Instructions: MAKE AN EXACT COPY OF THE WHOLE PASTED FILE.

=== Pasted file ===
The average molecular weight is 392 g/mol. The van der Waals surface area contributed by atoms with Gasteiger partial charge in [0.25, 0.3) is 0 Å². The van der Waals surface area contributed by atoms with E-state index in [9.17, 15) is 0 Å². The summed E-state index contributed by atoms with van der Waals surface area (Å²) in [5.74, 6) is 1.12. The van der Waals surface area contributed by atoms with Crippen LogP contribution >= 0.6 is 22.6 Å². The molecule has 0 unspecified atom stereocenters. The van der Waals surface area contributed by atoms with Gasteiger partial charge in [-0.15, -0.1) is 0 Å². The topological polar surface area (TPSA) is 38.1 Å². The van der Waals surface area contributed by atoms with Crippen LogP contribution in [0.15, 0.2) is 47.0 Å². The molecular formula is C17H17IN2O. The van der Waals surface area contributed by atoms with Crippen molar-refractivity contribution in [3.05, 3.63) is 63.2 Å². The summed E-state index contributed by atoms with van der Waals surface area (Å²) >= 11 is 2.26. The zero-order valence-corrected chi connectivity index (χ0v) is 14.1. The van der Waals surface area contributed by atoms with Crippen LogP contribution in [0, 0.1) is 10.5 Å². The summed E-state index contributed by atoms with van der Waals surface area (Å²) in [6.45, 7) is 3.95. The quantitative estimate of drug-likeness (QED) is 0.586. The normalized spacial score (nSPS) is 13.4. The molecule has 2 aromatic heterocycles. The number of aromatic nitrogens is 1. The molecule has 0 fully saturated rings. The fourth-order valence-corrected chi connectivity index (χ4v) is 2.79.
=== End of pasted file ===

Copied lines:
The average molecular weight is 392 g/mol. The van der Waals surface area contributed by atoms with Gasteiger partial charge in [0.25, 0.3) is 0 Å². The van der Waals surface area contributed by atoms with E-state index in [9.17, 15) is 0 Å². The summed E-state index contributed by atoms with van der Waals surface area (Å²) in [5.74, 6) is 1.12. The van der Waals surface area contributed by atoms with Crippen LogP contribution >= 0.6 is 22.6 Å². The molecule has 0 unspecified atom stereocenters. The van der Waals surface area contributed by atoms with Gasteiger partial charge in [-0.15, -0.1) is 0 Å². The topological polar surface area (TPSA) is 38.1 Å². The van der Waals surface area contributed by atoms with Crippen LogP contribution in [0.15, 0.2) is 47.0 Å². The molecular formula is C17H17IN2O. The van der Waals surface area contributed by atoms with Crippen molar-refractivity contribution in [3.05, 3.63) is 63.2 Å². The summed E-state index contributed by atoms with van der Waals surface area (Å²) >= 11 is 2.26. The zero-order valence-corrected chi connectivity index (χ0v) is 14.1. The van der Waals surface area contributed by atoms with Crippen LogP contribution in [0, 0.1) is 10.5 Å². The summed E-state index contributed by atoms with van der Waals surface area (Å²) in [6.45, 7) is 3.95. The quantitative estimate of drug-likeness (QED) is 0.586. The normalized spacial score (nSPS) is 13.4. The molecule has 2 aromatic heterocycles. The number of aromatic nitrogens is 1. The molecule has 0 fully saturated rings. The fourth-order valence-corrected chi connectivity index (χ4v) is 2.79.